Woodrow Wilson ranks among the most controversial presidents in American history. Elected at the peak of the Progressive movement in the United States, he secured passage of a number of new measures that fundamentally transformed the government’s relationship with the economy, yet presided over the introduction of segregation at the federal level. While promising a new approach to foreign policy governed by morality rather than crass personal interest, he initiated Latin American military interventions little different than those pursued by his predecessors. And while he led his nation into a war to make the world safe for democracy, the resulting peace only laid the groundwork for another, even more devastating conflict just two decades later.
For these reasons, Wilson has not wanted for historical study, yet a good biography has long proved elusive. John Morton Blum’s Woodrow Wilson and the Politics of Morality and Kendrick Clements’s Woodrow Wilson: World Statesman are both valuable short introductions to Wilson’s life, but a more detailed examination that fits Wilson within the context of his time has been lacking until now. John Milton Cooper has meet the need for such a work with this book. A scholar who has spent his career studying Wilson and the Progressive era, he brings the benefits of his extensive knowledge to bear in this study. While not uncritical, he is generally sympathetic towards Wilson, and works to dispel the image of the stern moralist that persists in the popular imagination. His Wilson is at his core an educator, a president who was most successful when he explained his proposals and intentions to the public. Such efforts helped win for Wilson a number of impressive legislative and other policy achievements, while his failure to do so (such as in the fight over the League of Nations) often emerges as a major factor in his greatest failures.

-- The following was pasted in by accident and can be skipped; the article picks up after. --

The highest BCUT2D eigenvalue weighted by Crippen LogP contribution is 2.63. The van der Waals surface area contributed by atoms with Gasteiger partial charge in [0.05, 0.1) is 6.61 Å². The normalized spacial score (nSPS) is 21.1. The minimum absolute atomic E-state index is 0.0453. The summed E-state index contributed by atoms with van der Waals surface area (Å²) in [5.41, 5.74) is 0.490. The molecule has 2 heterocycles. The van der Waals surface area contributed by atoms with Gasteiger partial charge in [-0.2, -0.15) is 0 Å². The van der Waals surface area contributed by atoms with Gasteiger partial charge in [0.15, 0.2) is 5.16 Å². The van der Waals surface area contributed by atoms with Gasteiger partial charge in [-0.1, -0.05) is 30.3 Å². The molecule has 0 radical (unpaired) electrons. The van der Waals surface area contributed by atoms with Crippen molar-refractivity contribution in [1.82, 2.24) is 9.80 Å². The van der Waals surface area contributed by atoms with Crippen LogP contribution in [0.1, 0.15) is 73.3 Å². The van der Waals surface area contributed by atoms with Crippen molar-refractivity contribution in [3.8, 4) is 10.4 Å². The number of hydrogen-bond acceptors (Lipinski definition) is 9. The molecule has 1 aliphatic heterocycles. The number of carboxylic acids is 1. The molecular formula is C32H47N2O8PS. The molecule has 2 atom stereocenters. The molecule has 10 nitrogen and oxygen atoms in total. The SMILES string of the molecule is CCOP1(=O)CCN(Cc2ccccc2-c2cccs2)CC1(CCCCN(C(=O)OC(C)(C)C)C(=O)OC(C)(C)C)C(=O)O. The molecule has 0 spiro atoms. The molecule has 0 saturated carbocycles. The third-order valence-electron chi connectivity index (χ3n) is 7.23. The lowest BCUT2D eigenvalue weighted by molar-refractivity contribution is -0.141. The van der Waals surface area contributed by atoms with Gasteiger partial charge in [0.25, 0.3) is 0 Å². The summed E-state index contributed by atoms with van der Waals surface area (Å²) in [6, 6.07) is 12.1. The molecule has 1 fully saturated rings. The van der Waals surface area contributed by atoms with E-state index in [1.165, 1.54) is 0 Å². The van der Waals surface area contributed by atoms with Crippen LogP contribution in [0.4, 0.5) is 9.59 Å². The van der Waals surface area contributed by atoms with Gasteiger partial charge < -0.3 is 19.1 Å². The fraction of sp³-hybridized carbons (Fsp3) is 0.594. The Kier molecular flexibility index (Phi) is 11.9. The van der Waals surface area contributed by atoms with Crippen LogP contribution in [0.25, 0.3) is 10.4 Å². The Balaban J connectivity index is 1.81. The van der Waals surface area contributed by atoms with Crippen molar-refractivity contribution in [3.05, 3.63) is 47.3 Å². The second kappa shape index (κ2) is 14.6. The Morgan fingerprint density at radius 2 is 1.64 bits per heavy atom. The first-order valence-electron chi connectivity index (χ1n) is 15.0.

Such an approach can seem forgiving, and at times Cooper can come across more like an advocate for the defense than a scholar weighing the evidence. Yet this is a minor complaint when weighed against the scope of his achievement with this book. Cogently written and supported by a wealth of material, it enriches its readers' understanding of Wilson as a person and a president, and will likely be the standard by which future biographies of our nation’s 28th president are judged for decades to come.